By middle of the novel I mean whatever page you are on when you stop being part of your household and your family and your partner and children and food shopping and dog feeding and reading the post—I mean when there is nothing in the world except your book, and even as your wife tells you she’s sleeping aid order Ambien online with your brother her face is a gigantic semi-colon, her arms are parentheses and you are wondering whether rummage is a better verb than rifle. The middle of a novel is a state of mind. Strange things happen in it. Time collapses. You sit down to write at 9am, you blink, the evening news is on and 4,000 words are written, more words than you wrote in three long months, a year ago.
It’s hard to stop quoting, it’s all so true.
But that’s just one phase of writing a novel. A good phase. There are worse ones.
One of the weird things about novel-writing is how different it is from what you’d think writing a novel is like, based on the experience of reading novels. When I read a novel the overwhelming impression I get is of how easy it must have been. I mean, come on, people: it’s obvious what comes next. It’s obvious what she would say in that situation — what else could she possibly have said? Sheezus. When you’re reading, writing doesn’t feel like writing, it feels more like transcribing.
Whereas: when you’re actually doing it, when you’re writing and you’re in the thick of it, it’s totally different. It’s like taking a drug, a relatively harmless hallucinogen, say, and discovering that you’ve been burned on the deal, and it’s been cut with some violently psychoactive shit. You ricochet from divine arrogance to crippling depression, from inspired certainty to total disintegrated confusion to listless boredom. It’s not obvious what happens next; in fact at every given moment you’re violently confronted by an infinite number of possibilities for what could happen next.
And strangely, despite their being infinite in number, every single one of these possibilities is wrong. The right possibility sits outside that infinite set, glaringly obvious to other people, but somehow unfindable by you, the writer.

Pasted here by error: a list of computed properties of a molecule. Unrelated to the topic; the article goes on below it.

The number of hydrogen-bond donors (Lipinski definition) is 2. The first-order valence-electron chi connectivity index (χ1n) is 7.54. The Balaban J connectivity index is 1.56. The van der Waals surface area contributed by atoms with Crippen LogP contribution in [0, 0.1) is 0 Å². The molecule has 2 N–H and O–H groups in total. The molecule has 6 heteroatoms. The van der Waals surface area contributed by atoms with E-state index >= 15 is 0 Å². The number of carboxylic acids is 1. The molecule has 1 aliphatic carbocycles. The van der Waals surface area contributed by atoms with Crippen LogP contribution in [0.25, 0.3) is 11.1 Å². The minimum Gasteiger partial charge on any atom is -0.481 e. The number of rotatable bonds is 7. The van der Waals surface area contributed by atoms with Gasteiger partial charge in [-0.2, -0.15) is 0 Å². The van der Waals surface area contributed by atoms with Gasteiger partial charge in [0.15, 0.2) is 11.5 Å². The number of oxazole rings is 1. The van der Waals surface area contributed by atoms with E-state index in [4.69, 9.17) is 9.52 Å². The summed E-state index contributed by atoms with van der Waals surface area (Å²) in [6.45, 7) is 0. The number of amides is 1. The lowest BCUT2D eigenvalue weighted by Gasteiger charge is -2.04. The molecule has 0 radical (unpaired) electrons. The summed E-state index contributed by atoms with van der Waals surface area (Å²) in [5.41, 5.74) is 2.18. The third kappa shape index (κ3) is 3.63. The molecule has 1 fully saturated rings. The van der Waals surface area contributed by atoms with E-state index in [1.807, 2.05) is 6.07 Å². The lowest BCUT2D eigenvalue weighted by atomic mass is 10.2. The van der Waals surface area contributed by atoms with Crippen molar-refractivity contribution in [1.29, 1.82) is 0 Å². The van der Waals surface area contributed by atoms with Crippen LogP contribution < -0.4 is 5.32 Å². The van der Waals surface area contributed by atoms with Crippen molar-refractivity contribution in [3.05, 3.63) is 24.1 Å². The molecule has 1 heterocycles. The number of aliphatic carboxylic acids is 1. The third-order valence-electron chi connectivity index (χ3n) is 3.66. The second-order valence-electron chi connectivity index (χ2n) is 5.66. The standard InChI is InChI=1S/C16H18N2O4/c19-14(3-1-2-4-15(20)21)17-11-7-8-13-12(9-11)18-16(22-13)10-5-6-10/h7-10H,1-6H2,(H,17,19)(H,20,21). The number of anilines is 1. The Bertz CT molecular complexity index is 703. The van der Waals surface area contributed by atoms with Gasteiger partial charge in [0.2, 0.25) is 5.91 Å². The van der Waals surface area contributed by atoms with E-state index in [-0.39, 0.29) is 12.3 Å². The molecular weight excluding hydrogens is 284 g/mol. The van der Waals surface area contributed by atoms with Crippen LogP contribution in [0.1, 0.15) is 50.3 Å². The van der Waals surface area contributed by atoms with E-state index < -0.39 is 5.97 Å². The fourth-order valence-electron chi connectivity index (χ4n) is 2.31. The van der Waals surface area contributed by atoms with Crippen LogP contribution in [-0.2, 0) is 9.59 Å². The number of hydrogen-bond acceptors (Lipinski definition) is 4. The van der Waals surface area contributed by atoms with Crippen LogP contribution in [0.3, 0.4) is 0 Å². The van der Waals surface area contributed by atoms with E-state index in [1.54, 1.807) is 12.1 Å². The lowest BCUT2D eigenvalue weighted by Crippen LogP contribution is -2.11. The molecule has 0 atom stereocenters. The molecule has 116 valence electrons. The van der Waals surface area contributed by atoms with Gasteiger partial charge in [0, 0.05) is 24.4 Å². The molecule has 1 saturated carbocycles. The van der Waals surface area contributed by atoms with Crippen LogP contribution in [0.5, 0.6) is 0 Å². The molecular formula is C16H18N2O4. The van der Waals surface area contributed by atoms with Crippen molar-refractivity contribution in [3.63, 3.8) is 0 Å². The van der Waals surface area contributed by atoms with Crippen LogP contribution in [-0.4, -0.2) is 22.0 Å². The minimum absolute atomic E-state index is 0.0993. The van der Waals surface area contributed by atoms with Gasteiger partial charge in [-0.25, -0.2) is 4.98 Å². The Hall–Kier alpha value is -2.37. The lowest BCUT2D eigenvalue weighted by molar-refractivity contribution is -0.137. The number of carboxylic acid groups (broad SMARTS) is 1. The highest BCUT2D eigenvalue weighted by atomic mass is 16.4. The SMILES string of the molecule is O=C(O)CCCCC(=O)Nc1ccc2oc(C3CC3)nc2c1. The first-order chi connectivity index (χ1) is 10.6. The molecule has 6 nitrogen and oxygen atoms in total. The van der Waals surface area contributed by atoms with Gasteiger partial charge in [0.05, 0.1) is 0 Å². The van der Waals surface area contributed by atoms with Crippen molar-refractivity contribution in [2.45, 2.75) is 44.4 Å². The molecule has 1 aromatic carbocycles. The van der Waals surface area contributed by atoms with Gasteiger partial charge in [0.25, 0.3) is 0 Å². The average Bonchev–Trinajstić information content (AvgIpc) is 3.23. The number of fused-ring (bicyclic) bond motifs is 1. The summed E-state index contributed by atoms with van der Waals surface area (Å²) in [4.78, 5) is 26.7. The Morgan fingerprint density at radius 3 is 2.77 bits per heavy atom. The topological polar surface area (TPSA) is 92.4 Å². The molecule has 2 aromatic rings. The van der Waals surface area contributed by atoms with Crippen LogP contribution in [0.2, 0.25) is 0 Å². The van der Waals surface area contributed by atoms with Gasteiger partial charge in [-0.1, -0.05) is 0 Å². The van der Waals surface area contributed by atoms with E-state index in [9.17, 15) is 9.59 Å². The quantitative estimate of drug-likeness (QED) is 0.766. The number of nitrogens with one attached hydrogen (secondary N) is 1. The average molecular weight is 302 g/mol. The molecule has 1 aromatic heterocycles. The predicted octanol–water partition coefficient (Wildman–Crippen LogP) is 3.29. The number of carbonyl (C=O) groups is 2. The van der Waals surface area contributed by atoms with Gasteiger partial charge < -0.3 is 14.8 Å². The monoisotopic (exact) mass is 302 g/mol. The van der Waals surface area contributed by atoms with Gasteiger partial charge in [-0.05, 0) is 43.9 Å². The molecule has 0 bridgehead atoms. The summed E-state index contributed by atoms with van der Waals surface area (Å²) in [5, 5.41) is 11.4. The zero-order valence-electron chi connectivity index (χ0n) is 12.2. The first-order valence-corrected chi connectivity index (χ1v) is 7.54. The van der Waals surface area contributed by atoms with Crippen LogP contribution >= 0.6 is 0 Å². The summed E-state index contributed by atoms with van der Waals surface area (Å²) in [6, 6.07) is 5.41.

Fortunately you won’t remember any of this later. Afterwards, when you’ve got the finished book in your hands, all you’ll be able to think is: “My goodness I’m clever!”
That and, “Let’s do that again!”
This started out as a bullet point from yesterday’s post about how the new book was coming. But then I got too interested in it, and it broke free and took on a hideous life of its own.
As far as I can tell there are two kinds of fiction writers: those who read no fiction while they write, and those who constantly read fiction while they write. Let’s have cute names for them. We’ll call them Soloists and Thieves.
I’m the second kind. I can’t function as a writer unless I’m reading somebody else — somebody better than me — and stripping off parts and reverse-engineering special effects and so on as I go. Maybe I need somebody to compete with, or just somebody to remind me that things that seem impossible are in fact possible (for other people).
Maybe it’s an Oedipal thing a la Bloom’s Anxiety of Influence — I need that primal conflict with a father-in-art in order to be productive.
A more charitable friend — and fellow Thief — calls those other books “sponsor texts.” I just think of them as companions-in-arms. They fight beside you, loyally, and then when things get tough you wait till they fall asleep and then you mug them and roll them for whatever they’ve got.
I don’t understand how the Soloists do it. (more…)